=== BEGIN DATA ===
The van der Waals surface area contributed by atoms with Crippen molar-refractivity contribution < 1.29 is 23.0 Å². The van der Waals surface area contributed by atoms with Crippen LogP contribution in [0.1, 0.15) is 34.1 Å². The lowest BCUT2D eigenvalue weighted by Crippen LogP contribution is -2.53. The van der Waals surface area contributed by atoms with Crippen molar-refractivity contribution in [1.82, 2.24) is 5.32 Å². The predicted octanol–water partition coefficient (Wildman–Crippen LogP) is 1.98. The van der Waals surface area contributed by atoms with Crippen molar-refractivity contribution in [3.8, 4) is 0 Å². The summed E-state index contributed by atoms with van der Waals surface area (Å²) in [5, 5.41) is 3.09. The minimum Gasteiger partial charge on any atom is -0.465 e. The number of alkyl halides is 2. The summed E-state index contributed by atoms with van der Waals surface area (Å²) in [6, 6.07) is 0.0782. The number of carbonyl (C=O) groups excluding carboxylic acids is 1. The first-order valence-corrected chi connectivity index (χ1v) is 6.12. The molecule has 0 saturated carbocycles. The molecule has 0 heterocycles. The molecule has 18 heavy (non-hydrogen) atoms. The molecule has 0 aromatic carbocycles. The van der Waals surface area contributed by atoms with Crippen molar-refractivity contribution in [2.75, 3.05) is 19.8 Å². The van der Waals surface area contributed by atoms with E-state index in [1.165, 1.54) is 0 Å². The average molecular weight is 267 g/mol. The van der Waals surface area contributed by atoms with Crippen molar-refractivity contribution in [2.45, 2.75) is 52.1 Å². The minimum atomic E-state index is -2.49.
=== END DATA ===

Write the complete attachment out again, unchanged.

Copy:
The van der Waals surface area contributed by atoms with Crippen molar-refractivity contribution < 1.29 is 23.0 Å². The van der Waals surface area contributed by atoms with Crippen LogP contribution in [0.1, 0.15) is 34.1 Å². The lowest BCUT2D eigenvalue weighted by Crippen LogP contribution is -2.53. The van der Waals surface area contributed by atoms with Crippen molar-refractivity contribution in [1.82, 2.24) is 5.32 Å². The predicted octanol–water partition coefficient (Wildman–Crippen LogP) is 1.98. The van der Waals surface area contributed by atoms with Crippen molar-refractivity contribution in [3.8, 4) is 0 Å². The summed E-state index contributed by atoms with van der Waals surface area (Å²) in [5, 5.41) is 3.09. The minimum Gasteiger partial charge on any atom is -0.465 e. The number of alkyl halides is 2. The summed E-state index contributed by atoms with van der Waals surface area (Å²) in [6, 6.07) is 0.0782. The number of carbonyl (C=O) groups excluding carboxylic acids is 1. The first-order valence-corrected chi connectivity index (χ1v) is 6.12. The molecule has 0 saturated carbocycles. The molecule has 0 heterocycles. The molecule has 18 heavy (non-hydrogen) atoms. The molecule has 0 aromatic carbocycles. The van der Waals surface area contributed by atoms with Crippen molar-refractivity contribution in [2.75, 3.05) is 19.8 Å². The van der Waals surface area contributed by atoms with E-state index in [1.165, 1.54) is 0 Å². The average molecular weight is 267 g/mol. The van der Waals surface area contributed by atoms with Crippen molar-refractivity contribution in [2.45, 2.75) is 52.1 Å². The minimum atomic E-state index is -2.49.